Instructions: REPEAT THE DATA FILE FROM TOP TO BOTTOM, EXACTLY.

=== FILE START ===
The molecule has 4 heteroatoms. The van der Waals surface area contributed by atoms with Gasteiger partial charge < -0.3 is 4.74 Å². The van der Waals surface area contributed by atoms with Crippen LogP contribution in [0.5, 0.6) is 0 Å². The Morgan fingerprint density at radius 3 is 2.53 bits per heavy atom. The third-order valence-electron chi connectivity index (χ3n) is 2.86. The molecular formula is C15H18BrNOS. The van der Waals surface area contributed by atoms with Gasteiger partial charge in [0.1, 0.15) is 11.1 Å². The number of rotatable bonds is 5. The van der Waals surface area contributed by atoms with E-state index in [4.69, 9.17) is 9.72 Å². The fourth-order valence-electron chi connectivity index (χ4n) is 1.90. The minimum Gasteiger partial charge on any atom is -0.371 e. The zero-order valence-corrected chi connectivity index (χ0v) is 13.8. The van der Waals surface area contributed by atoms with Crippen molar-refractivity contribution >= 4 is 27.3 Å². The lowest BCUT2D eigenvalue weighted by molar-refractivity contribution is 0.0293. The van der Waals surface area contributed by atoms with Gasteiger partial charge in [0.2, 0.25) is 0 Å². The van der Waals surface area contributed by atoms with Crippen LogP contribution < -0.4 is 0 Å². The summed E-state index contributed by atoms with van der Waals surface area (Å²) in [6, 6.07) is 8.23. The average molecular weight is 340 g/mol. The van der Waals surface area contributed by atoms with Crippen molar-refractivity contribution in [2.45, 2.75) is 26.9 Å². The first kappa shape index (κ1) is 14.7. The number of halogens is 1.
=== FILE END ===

The molecule has 4 heteroatoms. The van der Waals surface area contributed by atoms with Gasteiger partial charge < -0.3 is 4.74 Å². The van der Waals surface area contributed by atoms with Crippen LogP contribution in [0.5, 0.6) is 0 Å². The Morgan fingerprint density at radius 3 is 2.53 bits per heavy atom. The third-order valence-electron chi connectivity index (χ3n) is 2.86. The molecular formula is C15H18BrNOS. The van der Waals surface area contributed by atoms with Gasteiger partial charge in [0.1, 0.15) is 11.1 Å². The number of rotatable bonds is 5. The van der Waals surface area contributed by atoms with E-state index in [4.69, 9.17) is 9.72 Å². The fourth-order valence-electron chi connectivity index (χ4n) is 1.90. The minimum Gasteiger partial charge on any atom is -0.371 e. The zero-order valence-corrected chi connectivity index (χ0v) is 13.8. The van der Waals surface area contributed by atoms with Crippen molar-refractivity contribution >= 4 is 27.3 Å². The lowest BCUT2D eigenvalue weighted by molar-refractivity contribution is 0.0293. The van der Waals surface area contributed by atoms with Gasteiger partial charge in [0.2, 0.25) is 0 Å². The van der Waals surface area contributed by atoms with Crippen LogP contribution < -0.4 is 0 Å². The summed E-state index contributed by atoms with van der Waals surface area (Å²) in [6, 6.07) is 8.23. The average molecular weight is 340 g/mol. The van der Waals surface area contributed by atoms with Crippen molar-refractivity contribution in [2.45, 2.75) is 26.9 Å². The first kappa shape index (κ1) is 14.7. The number of halogens is 1.